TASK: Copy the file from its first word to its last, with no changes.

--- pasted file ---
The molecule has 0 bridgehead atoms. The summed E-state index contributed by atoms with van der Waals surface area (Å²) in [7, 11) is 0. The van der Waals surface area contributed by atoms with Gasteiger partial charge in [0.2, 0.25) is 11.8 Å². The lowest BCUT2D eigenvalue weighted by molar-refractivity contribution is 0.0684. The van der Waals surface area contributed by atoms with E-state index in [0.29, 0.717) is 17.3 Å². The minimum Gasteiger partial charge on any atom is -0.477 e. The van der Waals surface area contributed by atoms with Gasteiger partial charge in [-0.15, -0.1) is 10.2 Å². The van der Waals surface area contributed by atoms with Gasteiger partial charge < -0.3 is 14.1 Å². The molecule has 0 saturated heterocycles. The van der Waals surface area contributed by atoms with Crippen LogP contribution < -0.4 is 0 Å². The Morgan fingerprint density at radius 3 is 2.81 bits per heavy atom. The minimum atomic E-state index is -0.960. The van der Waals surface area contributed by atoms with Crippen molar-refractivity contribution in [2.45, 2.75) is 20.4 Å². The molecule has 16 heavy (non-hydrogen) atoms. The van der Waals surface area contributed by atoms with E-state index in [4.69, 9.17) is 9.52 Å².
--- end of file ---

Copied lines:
The molecule has 0 bridgehead atoms. The summed E-state index contributed by atoms with van der Waals surface area (Å²) in [7, 11) is 0. The van der Waals surface area contributed by atoms with Gasteiger partial charge in [0.2, 0.25) is 11.8 Å². The lowest BCUT2D eigenvalue weighted by molar-refractivity contribution is 0.0684. The van der Waals surface area contributed by atoms with E-state index in [0.29, 0.717) is 17.3 Å². The minimum Gasteiger partial charge on any atom is -0.477 e. The van der Waals surface area contributed by atoms with Gasteiger partial charge in [-0.15, -0.1) is 10.2 Å². The van der Waals surface area contributed by atoms with Gasteiger partial charge < -0.3 is 14.1 Å². The molecule has 0 saturated heterocycles. The van der Waals surface area contributed by atoms with Crippen LogP contribution < -0.4 is 0 Å². The Morgan fingerprint density at radius 3 is 2.81 bits per heavy atom. The minimum atomic E-state index is -0.960. The van der Waals surface area contributed by atoms with Crippen molar-refractivity contribution in [2.45, 2.75) is 20.4 Å². The molecule has 16 heavy (non-hydrogen) atoms. The van der Waals surface area contributed by atoms with E-state index in [4.69, 9.17) is 9.52 Å².